[Python-ideas] Wild idea: Exception.format

ilya ilya.nikokoshev at gmail.com
Fri Sep 18 21:54:24 CEST 2009


How about simplifying creation of a subclass for this pattern::

class NotRegisteredError(LookupError):
    template = 'Extension {1} not registered'

...
raise NotRegisteredError(ext)


This is instead of::

class NotRegisteredError(LookupError):
    def __init__(self, *args):
        super().__init__('Extension {1} not registered'.format(self,
*args), *args)


Advantages to having a separate subclass:
(1) it can be reused
(2) it can be caught separately from LookupError
(3) you can list possible exceptions in the beginning of module
(4) you can search for functions that raise a specific exception

What do you think?

Ilya.

On Fri, Sep 18, 2009 at 6:07 PM, Georg Brandl <g.brandl at gmx.net> wrote:
> To make Exceptions where some object(s) are involved more useful, it is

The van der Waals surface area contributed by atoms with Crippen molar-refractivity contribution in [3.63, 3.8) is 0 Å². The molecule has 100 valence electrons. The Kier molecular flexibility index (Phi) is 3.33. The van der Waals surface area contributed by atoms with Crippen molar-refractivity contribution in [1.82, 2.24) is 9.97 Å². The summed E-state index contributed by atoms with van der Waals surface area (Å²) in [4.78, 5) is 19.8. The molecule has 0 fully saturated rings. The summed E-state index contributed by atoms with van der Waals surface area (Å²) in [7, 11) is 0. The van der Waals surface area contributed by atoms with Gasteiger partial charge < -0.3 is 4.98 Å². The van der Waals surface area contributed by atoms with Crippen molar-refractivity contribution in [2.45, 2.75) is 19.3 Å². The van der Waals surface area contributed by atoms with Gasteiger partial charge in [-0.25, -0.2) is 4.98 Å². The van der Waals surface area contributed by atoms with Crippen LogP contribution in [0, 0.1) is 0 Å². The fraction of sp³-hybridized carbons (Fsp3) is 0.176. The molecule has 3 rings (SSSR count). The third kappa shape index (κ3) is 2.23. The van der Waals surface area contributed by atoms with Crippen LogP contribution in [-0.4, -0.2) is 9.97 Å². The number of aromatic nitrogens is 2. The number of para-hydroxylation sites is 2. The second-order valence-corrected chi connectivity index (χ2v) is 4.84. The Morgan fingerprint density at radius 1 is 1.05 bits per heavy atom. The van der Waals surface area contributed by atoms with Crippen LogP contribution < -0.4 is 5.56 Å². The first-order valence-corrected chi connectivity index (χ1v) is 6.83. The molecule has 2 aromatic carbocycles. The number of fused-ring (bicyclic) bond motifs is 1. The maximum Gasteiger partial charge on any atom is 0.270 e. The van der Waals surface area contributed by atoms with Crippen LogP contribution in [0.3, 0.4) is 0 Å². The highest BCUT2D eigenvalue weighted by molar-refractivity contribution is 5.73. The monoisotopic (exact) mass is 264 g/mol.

> often necessary to put the objects on the exception *in addition to*
> formatting them into a string representation for the message.
>
> This little classmethod would make that easier::
>
>  class BaseException:
>    @classmethod
>    def format(cls, fmt, *args):
>      return cls(fmt.format(*args), *args)
>
> Example usage::
>
>  ext = 'foo'
>  raise LookupError.format('Extension {0} not registered', ext)
>
> 'foo' could then be accessed as ``exc.args[1]``.
>
>
> A similar, but also very useful implementation would be ::
>
>  def format(cls, fmt, **kwds):
>    exc = cls(fmt.format(**kwds))
>    exc.__dict__.update(kwds)
>    return exc
>
> with example usage being::
>
>  raise LookupError.format('Extension {ext} not registered', ext='foo')
>
> and 'foo' being accessible as ``exc.ext``.
>
> I realize this is probably too obscure for Python core, but I wanted to
> show it to you anyway, maybe it'll be found useful.
>
> Georg
>
> --
> Thus spake the Lord: Thou shalt indent with four spaces. No more, no less.
> Four shall be the number of spaces thou shalt indent, and the number of thy
> indenting shall be four. Eight shalt thou not indent, nor either indent thou
> two, excepting that thou then proceed to four. Tabs are right out.
>
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